For example, if the Largest Contentful Paint (LCP) is above 2,5 seconds, or if the First Input Delay (FID) is greater than 100 milliseconds, or if the Cumulative Layout Shift (CLS) is greater than 0,1 , the entire site is considered non-compliant, regardless of whether other metrics are perfect. This rating system pushes website owners to maintain excellent overall performance, rather than focusing on individual aspects, thus ensuring a better user experience across the board.

How does the Hosting change affect SEO and indexing?

Changing hosting can have a significant impact on a website's SEO and indexing. A clear example is the case of Merclin.it, where the transition to ServerPlan led to an increase in the Time to First Byte (TTFB) and the failure to exceed the Core Web Vitals, crucial factors for Google ranking.

SeoZoom, an advanced tool for SEO analysis, clearly shows these repercussions. SeoZoom provides detailed data on keyword performance, monthly traffic and traffic value, allowing you to monitor and optimize site visibility. In the Merclin.it analysis, a strong decline in the real-time trend after the migration is evident, with a drastic worsening compared to previous months. This decline can be attributed to the worse technical performance of the new hosting, which negatively affected the site's indexing.

Analysis of the Result in Photos

The SeoZoom image shows a significant drop in estimated real-time traffic. In January, the estimated volume was approximately 1.816 monthly visitors, increasing steadily until reaching a peak of 12.000 visitors around April and May.


However, after migrating to ServerPlan, a dramatic decline is observed, with estimated traffic dropping to 3.846 monthly visitors by July. This drop of 32,91% in real time highlights how the worst technical performances have a direct and negative impact on the indexing and SEO ranking of the site.



Lessons Learned

Importance of Performance Optimized Hosting

This case study highlights the importance of choosing hosting optimized for web performance, especially for sites that depend on speed and reliability. Generic hosting may not be able to provide the same performance, leading to significant degradation of the user experience.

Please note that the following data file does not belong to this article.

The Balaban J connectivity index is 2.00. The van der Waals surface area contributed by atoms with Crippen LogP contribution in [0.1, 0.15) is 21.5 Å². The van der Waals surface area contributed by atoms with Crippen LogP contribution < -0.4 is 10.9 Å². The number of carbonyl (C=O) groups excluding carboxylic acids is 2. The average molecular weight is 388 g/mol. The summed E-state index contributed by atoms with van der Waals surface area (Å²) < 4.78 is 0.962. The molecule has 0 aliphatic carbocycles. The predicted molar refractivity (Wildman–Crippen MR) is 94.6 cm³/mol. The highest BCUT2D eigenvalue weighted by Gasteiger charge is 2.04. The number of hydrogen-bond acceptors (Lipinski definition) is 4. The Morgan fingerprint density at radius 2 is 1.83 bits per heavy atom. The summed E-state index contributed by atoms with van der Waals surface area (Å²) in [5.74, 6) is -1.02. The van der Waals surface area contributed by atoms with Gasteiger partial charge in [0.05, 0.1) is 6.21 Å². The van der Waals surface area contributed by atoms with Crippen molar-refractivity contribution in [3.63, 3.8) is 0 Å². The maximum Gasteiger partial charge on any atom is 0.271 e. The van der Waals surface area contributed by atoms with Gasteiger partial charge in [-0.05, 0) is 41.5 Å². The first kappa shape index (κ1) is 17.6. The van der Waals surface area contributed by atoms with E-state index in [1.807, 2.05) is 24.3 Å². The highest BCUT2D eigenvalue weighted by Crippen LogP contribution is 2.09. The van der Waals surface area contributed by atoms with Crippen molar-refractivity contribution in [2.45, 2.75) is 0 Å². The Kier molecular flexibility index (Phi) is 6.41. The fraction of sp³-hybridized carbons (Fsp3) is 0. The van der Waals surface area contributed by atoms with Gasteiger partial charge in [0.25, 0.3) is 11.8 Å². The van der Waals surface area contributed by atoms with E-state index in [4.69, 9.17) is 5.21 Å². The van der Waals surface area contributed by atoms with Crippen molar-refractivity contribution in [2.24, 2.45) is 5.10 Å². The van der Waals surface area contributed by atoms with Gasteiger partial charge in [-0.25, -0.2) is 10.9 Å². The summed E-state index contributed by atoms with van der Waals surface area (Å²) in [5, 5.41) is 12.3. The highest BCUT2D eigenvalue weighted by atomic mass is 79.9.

Careful Evaluation Before Migration

Before migrating to a new hosting provider, it is essential to carry out a detailed evaluation of current performance and potential future performance. This includes testing the new provider's capabilities and comparing key metrics such as TTFB, LCP, and FCP.

Continuous monitoring

After a migration, it is crucial to continuously monitor site performance to quickly identify any issues and take corrective measures. This may include the use of performance monitoring tools and regular analysis of Core Web Vitals.


The decision to migrate a website to a new hosting provider should be made cautiously and based on a thorough performance evaluation. As demonstrated by the case of Merclin.it, a hasty migration can lead to a significant deterioration in site performance, negatively affecting the user experience.

Before proceeding with a migration, it is critical to perform a thorough analysis of your site's specific needs, including requirements for speed, traffic-handling capabilities, and technical support. We recommend that you run speed and load tests on test environments with your new provider to verify that it meets the necessary standards.

Furthermore, it is important to consider the technologies in use by the new Hosting and whether they are enabled for the specific project that you want to migrate, always trying to obtain improvements and never worsening.

During the migration phase, it is essential to carefully monitor site performance, using analytics tools to quickly identify and resolve any issues. Establishing a rollback plan can be helpful if the new environment doesn't meet expectations, allowing you to quickly switch back to your previous provider.